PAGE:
make your own: ice lanterns.

December 21, 2017

ice lanterns | reading my tea leaves

Growing up, I’d light luminaria with my Uncle Ralph on Christmas Eve. He’d have filled the bottoms of white paper bags with beach sand and lined them up along the edge of his street. We’d trip from bag to bag, lighting votives with long barbecue lighters. Neighbors would come out of their houses to light the bags in front of their homes until the whole street was lined with flickering light. When we took the sleepy drive back to our own town, we’d wind through a beachside neighborhood alight with neighborly good cheer.

These ice lanterns are a little more cold-weather dependent than the paper version, but they’re the perfect thing to try if you’re in a spot where temperatures are low and nights are long.

I first wrote about making these ice lanterns when I worked for Gardenista. In the years since then, all of my Weck jars have succumbed to expanding ice, so this year when I noticed a small yogurt container left behind in our recycling bin by our beloved babysitter, I scooped it up to use as a more foolproof alternative. A few weeks later I found another, and I saved both alongside the larger yogurt containers we buy for ourselves. When the temperatures finally hit freezing last week, I pulled my collection from its spot under the sink, and voila, lanterns. ice lanterns | reading my tea leaves
I use a bit of tape to hang the smaller container inside the larger one, trying my best to center it. (A process made easier with a second set of hands.)
ice lanterns | reading my tea leaves I stuffed the sides with bits of juniper and then filled it up with water, but you can add anything you’d like. Bright red winterberries would be a festive alternative to the juniper, if you prefer red at lanterns | reading my tea leaves

Just like the ice ornaments that we made, we relied on our freezer to set the lanterns, but in a cold spot you could leave these outside to freeze instead. ice lanterns | reading my tea leaves
Once frozen solid (I left mine in the freezer overnight) run a little warm water around the yogurt container to loosen the lantern from the mold. ice lanterns | reading my tea leaves
While I waited for my ice lanterns to freeze, I experimented with freezing shapes in cookie cutters. (I found the process to be satisfying but a little more cumbersome, since water seeps out and you need to flood your tray and then break up and melt the ice that forms around the outside of the cookie cutter. Still, worthy of the experiment!ice lanterns | reading my tea leaves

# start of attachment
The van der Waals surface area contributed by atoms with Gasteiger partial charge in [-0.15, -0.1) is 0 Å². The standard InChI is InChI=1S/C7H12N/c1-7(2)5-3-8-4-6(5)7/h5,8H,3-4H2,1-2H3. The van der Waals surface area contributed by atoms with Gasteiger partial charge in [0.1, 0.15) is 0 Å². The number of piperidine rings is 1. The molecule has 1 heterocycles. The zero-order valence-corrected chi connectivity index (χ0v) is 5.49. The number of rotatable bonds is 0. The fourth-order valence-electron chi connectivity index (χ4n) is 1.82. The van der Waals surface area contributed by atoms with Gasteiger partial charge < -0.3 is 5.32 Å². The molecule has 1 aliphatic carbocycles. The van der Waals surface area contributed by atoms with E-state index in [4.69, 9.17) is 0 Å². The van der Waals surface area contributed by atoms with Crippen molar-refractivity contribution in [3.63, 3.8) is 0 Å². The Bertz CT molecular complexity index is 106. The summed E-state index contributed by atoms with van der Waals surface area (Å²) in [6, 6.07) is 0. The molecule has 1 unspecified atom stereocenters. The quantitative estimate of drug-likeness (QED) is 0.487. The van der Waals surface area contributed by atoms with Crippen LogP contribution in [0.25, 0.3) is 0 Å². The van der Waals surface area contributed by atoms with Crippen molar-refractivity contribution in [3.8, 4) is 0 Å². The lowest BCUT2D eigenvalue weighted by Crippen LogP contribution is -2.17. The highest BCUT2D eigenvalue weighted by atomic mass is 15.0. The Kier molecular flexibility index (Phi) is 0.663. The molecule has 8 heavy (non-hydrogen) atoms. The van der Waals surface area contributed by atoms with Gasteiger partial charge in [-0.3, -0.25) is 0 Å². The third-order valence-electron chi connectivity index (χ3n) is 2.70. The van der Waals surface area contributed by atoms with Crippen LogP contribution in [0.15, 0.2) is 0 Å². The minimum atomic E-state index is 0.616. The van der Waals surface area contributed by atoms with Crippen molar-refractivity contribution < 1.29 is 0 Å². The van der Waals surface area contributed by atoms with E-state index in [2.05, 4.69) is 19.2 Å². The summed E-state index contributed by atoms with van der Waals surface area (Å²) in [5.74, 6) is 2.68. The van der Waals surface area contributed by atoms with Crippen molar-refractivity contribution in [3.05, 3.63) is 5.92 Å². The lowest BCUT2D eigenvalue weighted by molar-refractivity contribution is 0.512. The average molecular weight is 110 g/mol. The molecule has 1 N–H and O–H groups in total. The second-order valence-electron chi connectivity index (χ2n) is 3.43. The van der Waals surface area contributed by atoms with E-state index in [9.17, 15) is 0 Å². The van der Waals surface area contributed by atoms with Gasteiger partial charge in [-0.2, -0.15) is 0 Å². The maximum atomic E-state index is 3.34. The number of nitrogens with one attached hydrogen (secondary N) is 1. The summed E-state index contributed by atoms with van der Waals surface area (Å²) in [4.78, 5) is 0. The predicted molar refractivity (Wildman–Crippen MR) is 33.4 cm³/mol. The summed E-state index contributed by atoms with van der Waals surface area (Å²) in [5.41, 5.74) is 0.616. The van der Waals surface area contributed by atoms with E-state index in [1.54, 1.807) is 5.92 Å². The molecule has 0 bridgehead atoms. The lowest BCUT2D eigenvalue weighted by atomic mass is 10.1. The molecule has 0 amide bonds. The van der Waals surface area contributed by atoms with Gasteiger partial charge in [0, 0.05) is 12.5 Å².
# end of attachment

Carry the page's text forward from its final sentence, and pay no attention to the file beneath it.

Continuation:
I love the bits of juniper that stand up above the top of the mold. ice lanterns | reading my tea leaves
I used beeswax tealights that I poured for my lanterns, but if you’d prefer to leave yours unattended, you could also use faux battery-operated tea lights.

Happy winter solstice, friends! Here’s to more light!

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  • Reply Laura December 21, 2017 at 10:39 am

    These are absolutely gorgeous! I’d love to try them out, I’m just never really good with my hands.. *hides away* How long did they last before starting to melt?

    • Reply ERIN BOYLE December 21, 2017 at 1:10 pm

      Ours lasted two days before melting, but all depends on the temperatures of course!

  • Reply Tamara December 21, 2017 at 1:10 pm

    Oh my, total flash back, I made these as a kid! I was always checking out craft books from the library and trying every craft my mom would let me do. I might have to revisit this one.

  • Reply suzanne December 21, 2017 at 1:29 pm

    These are very beautiful and I too like the way you let the branches be above the water line. Did you use regular tape water? i read somewhere that the ice is cloudy if you don’t. yours look nice and clear. Have a wonderful holiday.

    • Reply ERIN BOYLE December 21, 2017 at 2:30 pm

      Used water from our kettle, so it had been boiled! Might be why they’re fairly clear!

  • Reply suzanne December 21, 2017 at 1:34 pm

    * tap water

  • Reply rebecca December 21, 2017 at 2:18 pm

    These are SO beautiful! Must try! and happy solstice. 🙂

  • Reply jane December 21, 2017 at 2:21 pm

    So pretty!

  • Reply Kelley December 22, 2017 at 12:13 am

    Maybe use silicone molds instead of cookie cutters? I have a silicone bundt pan that would look like a wreath…

    • Reply ERIN BOYLE December 22, 2017 at 7:56 am

      I didn’t want to invest in anything new myself, but I bet that would work well!

  • Reply Kelli December 23, 2017 at 10:27 am

    Any tips for finding juniper or winterberries?

    • Reply ERIN BOYLE December 24, 2017 at 7:58 am

      Not sure where you are in the world, but junipers are native to much of the US and winterberries are native to the Northeast so you can keep an eye out for them in the wild. Otherwise, both are also commonly found in florist shops this time of year.

    • Reply Ariel December 28, 2017 at 5:44 pm

      If you live in New England, winter berries can often be found on the side of the road or at the edge of boggy/wet areas. Just be careful not to harvest more than 10% of what is there — the birds and critters rely on the berries to eat during these cold months.

  • Reply Ariel December 28, 2017 at 5:42 pm

    So beautiful and creative. I look forward to each one of your posts– always simple and inspiring!

  • Reply Heidi January 3, 2018 at 9:37 am

    This is a huge tradition in Finland! Many families make these every year, and many of them use buckets too 🙂 It’s such a fun and cheap way to make something so beautiful.

    Heidi ✨

  • Reply Monica January 4, 2018 at 12:31 am

    These are so incredibly beautiful! Unfortunately where I live in Australia even in the middle of winter these would melt very quickly. We just don’t get a true winter down here.

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